| Python|| Game engine|
3-0.1 / September 6, 2014; 2 years ago (2014-09-06)
GNU General Public License
Soya3D is a high-level Python module for creating 3D video games. Soya is free software, licensed under the GPL. As a multi-platform game engine, it is known to run under Linux, Mac OS X, and Microsoft Windows.
Creator Jean-Baptiste "Jiba" Lamy describes Soya as a game engine focused on rapid development and ease of use. Its goal is to enable amateur developers to create sophisticated 3D games entirely in the Python language.
Soya3D aims to provide all that is needed to support a modern 3D game. Rendering, sound, input, physical simulation, and networking are all provided via simple Python interfaces. Soya is provided with a detailed - though incomplete - user guide which describes its architecture, operation, and interfaces. Also included are over sixty tutorial scripts which provide working examples of the engine's features.
Computationally demanding components of Soya are written with Pyrex, which helps it to stay competitive in performance against more conventional game engines. The engine also relies heavily upon open-source libraries such as Cal3D, OpenAL, ODE, among others.
Soya was originally a Java 3D game system called Opale.Soya.2003: The authors of Opale.Soya rewrote it in Python and C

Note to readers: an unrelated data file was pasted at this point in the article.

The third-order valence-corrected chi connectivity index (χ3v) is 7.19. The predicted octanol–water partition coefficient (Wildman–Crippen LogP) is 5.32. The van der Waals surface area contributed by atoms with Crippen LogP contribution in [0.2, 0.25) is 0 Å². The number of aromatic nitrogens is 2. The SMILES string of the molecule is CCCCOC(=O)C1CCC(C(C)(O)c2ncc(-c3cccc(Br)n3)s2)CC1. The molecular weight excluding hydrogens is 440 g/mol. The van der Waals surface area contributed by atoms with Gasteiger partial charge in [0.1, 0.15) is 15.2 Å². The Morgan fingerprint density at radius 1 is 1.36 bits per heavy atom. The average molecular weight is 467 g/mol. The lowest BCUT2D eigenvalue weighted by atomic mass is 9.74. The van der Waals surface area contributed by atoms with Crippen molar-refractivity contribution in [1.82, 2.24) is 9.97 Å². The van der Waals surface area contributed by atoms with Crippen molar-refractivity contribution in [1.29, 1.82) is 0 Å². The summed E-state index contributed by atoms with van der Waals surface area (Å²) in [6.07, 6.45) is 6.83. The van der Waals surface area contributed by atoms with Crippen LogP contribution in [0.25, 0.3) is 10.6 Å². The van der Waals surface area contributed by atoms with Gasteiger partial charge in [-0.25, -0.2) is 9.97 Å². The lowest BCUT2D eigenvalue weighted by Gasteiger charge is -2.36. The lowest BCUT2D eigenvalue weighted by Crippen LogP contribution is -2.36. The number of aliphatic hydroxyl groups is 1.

2003: Opale.Soya renamed Soya3d with its version 0.3 release
July 12, 2004: Version 0.7 released as a complete rewrite in Pyrex
October 16, 2004: Version 0.8.1 release added Open Dynamics Engine support
December 12, 2004: Version 0.9 released added support for Microsoft Windows and Mac OS X exporters for 3D Studio Max and Maya.
July 9, 2005: Version 0.10, released including a new widget system called Pudding and support for Cal3d 0.10 (Soya previously used Cal3D 0.9.2)
June 11, 2006: Version 0.11 This release allows to use Cerealizer instead of cPickle (see on website for more information)
July 19, 2006: Version 0.12 This new version proposes a new sound API, a new automatic system for optimizing static object
January 24, 2007: Version 0.13 ODE integration, Blender exporter, BSP system (work in progress), bugfixes
August 8, 2008: Version 0.14
January 24, 2010: Version 0.15rc1
September 6, 2014: Version 3-0.1 – Support for Python 3.4 and Blender 2.70, vertex shaders and pixel shaders, improved performance (the rendering process has been entirely rewritten using vertex buffer object), fullscreen anti-aliasing, per-pixel lighting and cellshading, GPL v3 license
In June 2006, due to dissatisfaction with Lamy's leadership approach and technical decisions, some developers launched a fork of Soya3D called PySoy.  The project promises a more inclusive, community-oriented development environment.
PySoy Beta-2 was released in January 2008  and development remains active with further releases.